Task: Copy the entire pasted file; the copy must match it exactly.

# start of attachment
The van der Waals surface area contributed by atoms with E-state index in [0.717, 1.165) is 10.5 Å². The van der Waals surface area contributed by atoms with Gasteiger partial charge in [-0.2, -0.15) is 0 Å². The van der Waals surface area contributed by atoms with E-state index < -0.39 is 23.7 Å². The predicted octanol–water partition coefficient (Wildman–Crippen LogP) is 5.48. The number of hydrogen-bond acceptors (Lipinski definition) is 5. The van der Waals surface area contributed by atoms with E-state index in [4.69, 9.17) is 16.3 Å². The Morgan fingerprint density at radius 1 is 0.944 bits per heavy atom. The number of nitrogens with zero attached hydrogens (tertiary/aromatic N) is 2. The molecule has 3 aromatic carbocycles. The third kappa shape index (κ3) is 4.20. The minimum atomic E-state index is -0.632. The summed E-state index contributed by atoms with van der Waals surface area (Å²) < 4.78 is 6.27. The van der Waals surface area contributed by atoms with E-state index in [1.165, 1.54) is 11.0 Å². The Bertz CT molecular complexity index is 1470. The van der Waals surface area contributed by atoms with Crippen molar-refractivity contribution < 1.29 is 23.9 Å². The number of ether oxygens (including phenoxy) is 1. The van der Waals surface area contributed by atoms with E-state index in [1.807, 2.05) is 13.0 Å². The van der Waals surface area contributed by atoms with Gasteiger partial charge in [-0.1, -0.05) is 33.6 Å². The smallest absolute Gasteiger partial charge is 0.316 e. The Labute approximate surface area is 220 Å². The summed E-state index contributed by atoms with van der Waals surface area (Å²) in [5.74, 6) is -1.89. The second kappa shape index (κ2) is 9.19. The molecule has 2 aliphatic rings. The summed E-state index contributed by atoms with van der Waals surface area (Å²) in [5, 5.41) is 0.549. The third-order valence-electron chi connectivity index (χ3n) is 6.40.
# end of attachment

The van der Waals surface area contributed by atoms with E-state index in [0.717, 1.165) is 10.5 Å². The van der Waals surface area contributed by atoms with Gasteiger partial charge in [-0.2, -0.15) is 0 Å². The van der Waals surface area contributed by atoms with E-state index < -0.39 is 23.7 Å². The predicted octanol–water partition coefficient (Wildman–Crippen LogP) is 5.48. The number of hydrogen-bond acceptors (Lipinski definition) is 5. The van der Waals surface area contributed by atoms with E-state index in [4.69, 9.17) is 16.3 Å². The Morgan fingerprint density at radius 1 is 0.944 bits per heavy atom. The number of nitrogens with zero attached hydrogens (tertiary/aromatic N) is 2. The molecule has 3 aromatic carbocycles. The third kappa shape index (κ3) is 4.20. The minimum atomic E-state index is -0.632. The summed E-state index contributed by atoms with van der Waals surface area (Å²) < 4.78 is 6.27. The van der Waals surface area contributed by atoms with E-state index in [1.165, 1.54) is 11.0 Å². The Bertz CT molecular complexity index is 1470. The van der Waals surface area contributed by atoms with Crippen molar-refractivity contribution < 1.29 is 23.9 Å². The number of ether oxygens (including phenoxy) is 1. The van der Waals surface area contributed by atoms with E-state index in [1.807, 2.05) is 13.0 Å². The van der Waals surface area contributed by atoms with Gasteiger partial charge in [-0.1, -0.05) is 33.6 Å². The smallest absolute Gasteiger partial charge is 0.316 e. The Labute approximate surface area is 220 Å². The summed E-state index contributed by atoms with van der Waals surface area (Å²) in [5.74, 6) is -1.89. The second kappa shape index (κ2) is 9.19. The molecule has 2 aliphatic rings. The summed E-state index contributed by atoms with van der Waals surface area (Å²) in [5, 5.41) is 0.549. The third-order valence-electron chi connectivity index (χ3n) is 6.40.